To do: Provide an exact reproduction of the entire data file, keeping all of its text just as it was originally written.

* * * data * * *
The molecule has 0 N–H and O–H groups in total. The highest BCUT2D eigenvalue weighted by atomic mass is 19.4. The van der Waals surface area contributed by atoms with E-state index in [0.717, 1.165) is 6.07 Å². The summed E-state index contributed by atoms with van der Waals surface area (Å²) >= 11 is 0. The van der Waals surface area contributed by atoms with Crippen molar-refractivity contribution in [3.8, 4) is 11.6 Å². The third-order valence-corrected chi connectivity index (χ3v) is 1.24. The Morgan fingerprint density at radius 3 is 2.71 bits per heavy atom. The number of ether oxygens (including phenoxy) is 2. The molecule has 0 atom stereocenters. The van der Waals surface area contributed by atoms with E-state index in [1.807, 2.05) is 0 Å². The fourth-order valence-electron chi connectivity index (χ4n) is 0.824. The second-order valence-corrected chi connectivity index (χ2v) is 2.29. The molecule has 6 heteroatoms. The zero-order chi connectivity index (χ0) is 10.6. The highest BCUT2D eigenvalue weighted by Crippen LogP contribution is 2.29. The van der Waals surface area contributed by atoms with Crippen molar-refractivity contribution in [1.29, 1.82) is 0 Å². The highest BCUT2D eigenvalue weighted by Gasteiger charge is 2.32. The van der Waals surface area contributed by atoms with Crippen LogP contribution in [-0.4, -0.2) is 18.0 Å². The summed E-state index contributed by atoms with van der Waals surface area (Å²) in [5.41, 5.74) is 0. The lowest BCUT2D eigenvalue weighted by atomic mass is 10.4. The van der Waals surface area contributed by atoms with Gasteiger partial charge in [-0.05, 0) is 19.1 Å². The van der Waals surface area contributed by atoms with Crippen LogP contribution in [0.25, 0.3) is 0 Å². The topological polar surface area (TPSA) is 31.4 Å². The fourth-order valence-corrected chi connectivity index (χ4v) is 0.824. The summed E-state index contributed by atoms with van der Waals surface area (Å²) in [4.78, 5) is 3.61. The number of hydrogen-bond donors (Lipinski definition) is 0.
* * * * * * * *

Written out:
The molecule has 0 N–H and O–H groups in total. The highest BCUT2D eigenvalue weighted by atomic mass is 19.4. The van der Waals surface area contributed by atoms with E-state index in [0.717, 1.165) is 6.07 Å². The summed E-state index contributed by atoms with van der Waals surface area (Å²) >= 11 is 0. The van der Waals surface area contributed by atoms with Crippen molar-refractivity contribution in [3.8, 4) is 11.6 Å². The third-order valence-corrected chi connectivity index (χ3v) is 1.24. The Morgan fingerprint density at radius 3 is 2.71 bits per heavy atom. The number of ether oxygens (including phenoxy) is 2. The molecule has 0 atom stereocenters. The van der Waals surface area contributed by atoms with E-state index in [1.807, 2.05) is 0 Å². The fourth-order valence-electron chi connectivity index (χ4n) is 0.824. The second-order valence-corrected chi connectivity index (χ2v) is 2.29. The molecule has 6 heteroatoms. The zero-order chi connectivity index (χ0) is 10.6. The highest BCUT2D eigenvalue weighted by Crippen LogP contribution is 2.29. The van der Waals surface area contributed by atoms with Crippen molar-refractivity contribution in [1.29, 1.82) is 0 Å². The highest BCUT2D eigenvalue weighted by Gasteiger charge is 2.32. The van der Waals surface area contributed by atoms with Crippen LogP contribution in [-0.4, -0.2) is 18.0 Å². The summed E-state index contributed by atoms with van der Waals surface area (Å²) in [5.41, 5.74) is 0. The lowest BCUT2D eigenvalue weighted by atomic mass is 10.4. The van der Waals surface area contributed by atoms with Gasteiger partial charge in [-0.05, 0) is 19.1 Å². The van der Waals surface area contributed by atoms with Crippen LogP contribution in [0.25, 0.3) is 0 Å². The topological polar surface area (TPSA) is 31.4 Å². The fourth-order valence-corrected chi connectivity index (χ4v) is 0.824. The summed E-state index contributed by atoms with van der Waals surface area (Å²) in [4.78, 5) is 3.61. The number of hydrogen-bond donors (Lipinski definition) is 0.